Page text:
In Meinecke’s classic text, Machiavellianism, he showed how London gained global supremacy through brute force only to then claim that it was using its power for the benefit of all. In doing so, Britain talked not of its interests, but of preserving international law (which it had created). At first Meinecke and others were dismissive of such claims, but they later realized that these statements actually helped Britain amplify its power. It was, in fact, the most effective kind of Machiavellianism, unconsciously turning a policy of power into something of “pure humanity, candour and religion.”
This is what Henry Kissinger later called the “convenient form of ethical egoism” deployed by both the British and Americans. In the 19th century, London believed that “what was good for Britain was best for the rest.” Today, Washington feels the same about itself.
This “ethical egoism” has been shared by all American presidents from Truman to Joe Biden—apart from one. Until Trump came along, it was accepted a priori that the U.S. had a special duty to maintain the global order for the benefit of everyone. Without such a sentiment, there would not have been the Truman Doctrine or the Berlin airlift, or a free Greece or South Korea. This same sentiment underlies Biden’s decision to arm Ukraine in its battle for survival today.
Trump, in contrast, believes American interests and the world’s interests can, and do, clash. And, ironically, he’s not alone.
The great paradox in the world today is that the “dumb simplicity” of America’s self-perception, as one senior European government adviser put it to me, is both obviously bogus and fundamentally true. The story that America tells about itself is both the source of many of its foreign-policy disasters and the necessary myth without which much of the world would be a more brutal place.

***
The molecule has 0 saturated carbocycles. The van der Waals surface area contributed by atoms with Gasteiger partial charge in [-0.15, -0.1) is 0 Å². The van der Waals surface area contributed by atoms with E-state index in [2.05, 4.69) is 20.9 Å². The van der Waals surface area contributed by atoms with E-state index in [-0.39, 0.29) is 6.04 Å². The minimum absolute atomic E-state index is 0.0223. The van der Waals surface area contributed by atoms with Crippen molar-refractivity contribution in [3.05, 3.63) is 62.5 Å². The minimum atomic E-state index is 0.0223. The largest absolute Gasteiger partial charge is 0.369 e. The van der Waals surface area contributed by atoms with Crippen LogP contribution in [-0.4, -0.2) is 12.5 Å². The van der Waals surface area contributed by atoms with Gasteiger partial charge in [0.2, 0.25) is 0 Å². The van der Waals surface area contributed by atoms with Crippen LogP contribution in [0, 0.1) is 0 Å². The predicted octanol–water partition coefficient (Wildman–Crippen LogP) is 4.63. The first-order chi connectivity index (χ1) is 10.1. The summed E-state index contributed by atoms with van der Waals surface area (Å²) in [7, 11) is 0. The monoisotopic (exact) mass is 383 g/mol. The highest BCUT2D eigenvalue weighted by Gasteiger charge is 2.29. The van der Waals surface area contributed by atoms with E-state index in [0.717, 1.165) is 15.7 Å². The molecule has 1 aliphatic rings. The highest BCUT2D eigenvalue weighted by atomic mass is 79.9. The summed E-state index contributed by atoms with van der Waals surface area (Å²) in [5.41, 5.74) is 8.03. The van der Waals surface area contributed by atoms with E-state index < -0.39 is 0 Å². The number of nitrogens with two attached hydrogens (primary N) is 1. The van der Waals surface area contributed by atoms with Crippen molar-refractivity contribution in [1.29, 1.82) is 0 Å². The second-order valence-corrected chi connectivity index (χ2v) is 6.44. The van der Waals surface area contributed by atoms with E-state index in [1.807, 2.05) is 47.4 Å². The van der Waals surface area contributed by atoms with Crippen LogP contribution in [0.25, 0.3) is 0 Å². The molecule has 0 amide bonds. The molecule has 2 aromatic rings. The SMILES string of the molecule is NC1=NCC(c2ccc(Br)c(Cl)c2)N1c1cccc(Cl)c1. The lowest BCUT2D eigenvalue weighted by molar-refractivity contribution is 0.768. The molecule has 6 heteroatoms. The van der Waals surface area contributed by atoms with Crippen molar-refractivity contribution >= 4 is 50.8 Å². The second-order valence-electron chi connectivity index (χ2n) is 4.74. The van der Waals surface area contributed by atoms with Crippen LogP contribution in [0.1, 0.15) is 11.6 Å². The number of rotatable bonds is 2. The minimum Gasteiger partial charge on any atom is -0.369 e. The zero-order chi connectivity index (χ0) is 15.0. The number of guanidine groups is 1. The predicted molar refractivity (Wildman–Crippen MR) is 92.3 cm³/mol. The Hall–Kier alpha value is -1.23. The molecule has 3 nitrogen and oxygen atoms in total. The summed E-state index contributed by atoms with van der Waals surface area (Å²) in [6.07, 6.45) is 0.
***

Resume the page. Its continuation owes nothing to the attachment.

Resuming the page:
The dumb simplicity of the idea means that the U.S. will continue going around the world offending people and annoying them. It will continue to make catastrophic mistakes, causing much more than offense, overreaching, and being resisted by rival powers. And it means that the U.S. will carry on pulling back when it realizes its myth has bumped up against a different reality. But, as the same government adviser put it to me, “show me a foreign minister in the West who really wants less America.” Certainly not the Ukrainian one.
Here is a country that is not in NATO, not covered by an American security guarantee, and without almost anything of central importance to the U.S., and yet is able, so far, to resist Russian colonization in large part because the U.S. has decided that it is in the West’s interest for Russia to fail. For Ukraine to carry on surviving, the West, led by the U.S., cannot step back from this calculation, or from America’s idea of itself.
Over and over again this myth of American exceptionalism, of benevolent American power, worms its way into the minds of its presidents and plenipotentiaries, so powerful that it took Richard Holbrooke to Bosnia, convinced of his mission to save the world, even after he had witnessed the spectacular failure of American power in Vietnam. The same myth later sent Holbrooke to Afghanistan, convinced once again of the righteousness of his mission, only to see it this time ground in the dust.
The dumb simplicity of America’s interventions is often infuriating and obtuse, or even disastrously naive and destructive. It exists in people like Neal and Holbrooke, Bush and Biden. And yet if America stops believing in its myth, if it scurries back into the safety of its continental bunker, having decided it is now just another normal nation, then a cold wind might start to blow in places that have become complacent in their security. When the dumb simplicity is removed, the complexities of the world start growing back.
This is what Ukraine fears and others in Europe expect. In the end, though, what really matters is which story America believes, and for how long.